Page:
Thank you all so much for the kind words you gift me with. You bless and encourage. This time of year sometimes makes me lonely for things that will never be and I can get a little down. As I pondered my conversation with my dad yesterday, I remembered something I had written a few years ago. I’ve posted it before, but it helps me to revisit this truth once in a while. So here is another part of this journey I continue to be on.
He walks it with me.
The other night, as I tucked my littlest in, I couldn’t help noticing how completely he filled up my arms. I felt a stabbing awareness of the dwindling nature of time. I held him tighter. He nestled in close, and I felt his contentment in the evenness of his breath. My arms to him are a sanctuary, an ever-present shelter of love. As I cradled him to me in the dark, I tried desperately to remember how it felt to be held in such a manner. Try as I might, I could not muster a single memory. Too many years have gone by since I have sought such a sanctuary. Nevertheless, I found myself longing for my mother. I felt an ache inside of me for tender arms to hold me tight.
Does it seem odd for a grown woman to yearn to be held like a child? The holiday season always awakens in me a need to be nurtured. During this time that we celebrate the birth of our Savior, my heart is a door wide open, waiting to usher in the love He gave for me. But as I stand at the door, beckoning others to come in and feast on the joy of the season, the ones I love the most just walk on by.
Our expectant hearts feel the resonation of loss all the more during this time of waiting. The fullness of the days can make the quiet of stillness ring in our ears. The season is bittersweet for some. Hearts are cognizant of empty places: loved ones departed, emotional estrangement, abandoned dreams, disappointments and fears. Absence creates a presence that we carry with us as we rush to and fro during Advent. And we ask ourselves, how can a season of such joy also spark this kindred sorrow? Is it because, in His coming, we know that all of our losses will be redeemed? Our hope is in this: this waiting.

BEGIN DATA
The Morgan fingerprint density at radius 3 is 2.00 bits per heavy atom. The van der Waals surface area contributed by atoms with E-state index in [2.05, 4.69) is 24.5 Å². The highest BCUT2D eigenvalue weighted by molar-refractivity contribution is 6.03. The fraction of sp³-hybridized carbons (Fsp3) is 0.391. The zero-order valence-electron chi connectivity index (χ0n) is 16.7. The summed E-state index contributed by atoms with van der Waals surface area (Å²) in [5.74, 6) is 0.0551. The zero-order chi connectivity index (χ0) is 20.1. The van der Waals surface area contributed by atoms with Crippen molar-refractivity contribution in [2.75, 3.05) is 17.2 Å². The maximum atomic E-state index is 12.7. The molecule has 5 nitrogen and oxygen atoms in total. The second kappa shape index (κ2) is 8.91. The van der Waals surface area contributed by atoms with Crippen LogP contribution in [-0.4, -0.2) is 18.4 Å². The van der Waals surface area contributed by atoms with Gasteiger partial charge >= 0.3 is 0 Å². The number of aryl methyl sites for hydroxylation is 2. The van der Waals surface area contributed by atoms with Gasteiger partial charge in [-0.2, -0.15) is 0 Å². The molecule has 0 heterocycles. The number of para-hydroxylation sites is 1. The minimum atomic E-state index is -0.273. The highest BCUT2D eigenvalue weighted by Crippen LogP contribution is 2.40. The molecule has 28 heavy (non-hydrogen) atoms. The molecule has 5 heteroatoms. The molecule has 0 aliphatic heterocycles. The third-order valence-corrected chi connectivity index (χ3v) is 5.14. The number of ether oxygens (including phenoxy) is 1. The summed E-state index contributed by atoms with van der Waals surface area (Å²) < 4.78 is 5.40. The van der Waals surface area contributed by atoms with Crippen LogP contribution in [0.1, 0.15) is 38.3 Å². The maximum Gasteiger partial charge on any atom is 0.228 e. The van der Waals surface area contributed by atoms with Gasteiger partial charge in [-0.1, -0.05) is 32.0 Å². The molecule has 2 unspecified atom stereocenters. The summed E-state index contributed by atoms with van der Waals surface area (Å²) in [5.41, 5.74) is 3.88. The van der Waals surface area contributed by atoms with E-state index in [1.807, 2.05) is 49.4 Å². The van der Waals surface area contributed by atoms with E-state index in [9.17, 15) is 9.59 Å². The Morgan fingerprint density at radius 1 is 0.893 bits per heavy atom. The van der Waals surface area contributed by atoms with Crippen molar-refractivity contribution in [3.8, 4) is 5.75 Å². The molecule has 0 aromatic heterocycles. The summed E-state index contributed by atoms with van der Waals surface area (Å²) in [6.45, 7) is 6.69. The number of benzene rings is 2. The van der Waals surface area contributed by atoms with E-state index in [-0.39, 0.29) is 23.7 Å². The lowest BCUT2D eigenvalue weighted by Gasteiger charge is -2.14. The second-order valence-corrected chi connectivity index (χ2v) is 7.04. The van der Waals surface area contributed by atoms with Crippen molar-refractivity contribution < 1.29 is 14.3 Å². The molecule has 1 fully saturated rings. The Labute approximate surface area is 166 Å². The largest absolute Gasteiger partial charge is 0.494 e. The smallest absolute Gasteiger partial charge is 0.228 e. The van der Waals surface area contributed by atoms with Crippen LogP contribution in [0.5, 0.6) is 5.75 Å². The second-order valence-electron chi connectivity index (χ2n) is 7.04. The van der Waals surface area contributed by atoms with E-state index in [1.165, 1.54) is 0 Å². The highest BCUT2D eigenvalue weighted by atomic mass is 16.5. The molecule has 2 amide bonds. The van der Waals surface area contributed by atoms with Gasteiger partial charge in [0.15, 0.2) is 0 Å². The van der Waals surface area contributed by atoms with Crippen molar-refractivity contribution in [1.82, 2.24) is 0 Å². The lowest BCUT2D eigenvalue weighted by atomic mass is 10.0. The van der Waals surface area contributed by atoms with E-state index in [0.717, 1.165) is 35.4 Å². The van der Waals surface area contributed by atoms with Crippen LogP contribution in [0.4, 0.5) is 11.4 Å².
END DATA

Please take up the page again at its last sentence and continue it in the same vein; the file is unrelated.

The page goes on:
We are told that out of loss comes growth, that suffering builds strength. I know this is true, for I have experienced it myself. But sometimes, I just want to be held.
For some rifts, there are no easy answers. As I pondered this truth, the Lord directed me to 2 Corinthians 1:3: “Praise be to the God and Father of our Lord Jesus Christ, the Father of compassion and the God of all comfort…”
I felt like He had reached down from heaven and wrapped his long arms around me in the biggest bear hug ever. I climbed up into His lap and let His love fill the empty places. My strength was renewed. And I was ready to extend my hand anew.
The door of my heart is open once again. Wide. He gives me the strength to hold it aloft. The one who washed the feet of his followers has taught me to keep trying. Forever if I must. And I will wait. After all, that’s what Advent means, isn’t it? When I grow weary of waiting, the God of all comfort will wrap me in his arms and pour His love over me. His arms are a sanctuary, an ever-present shelter of love.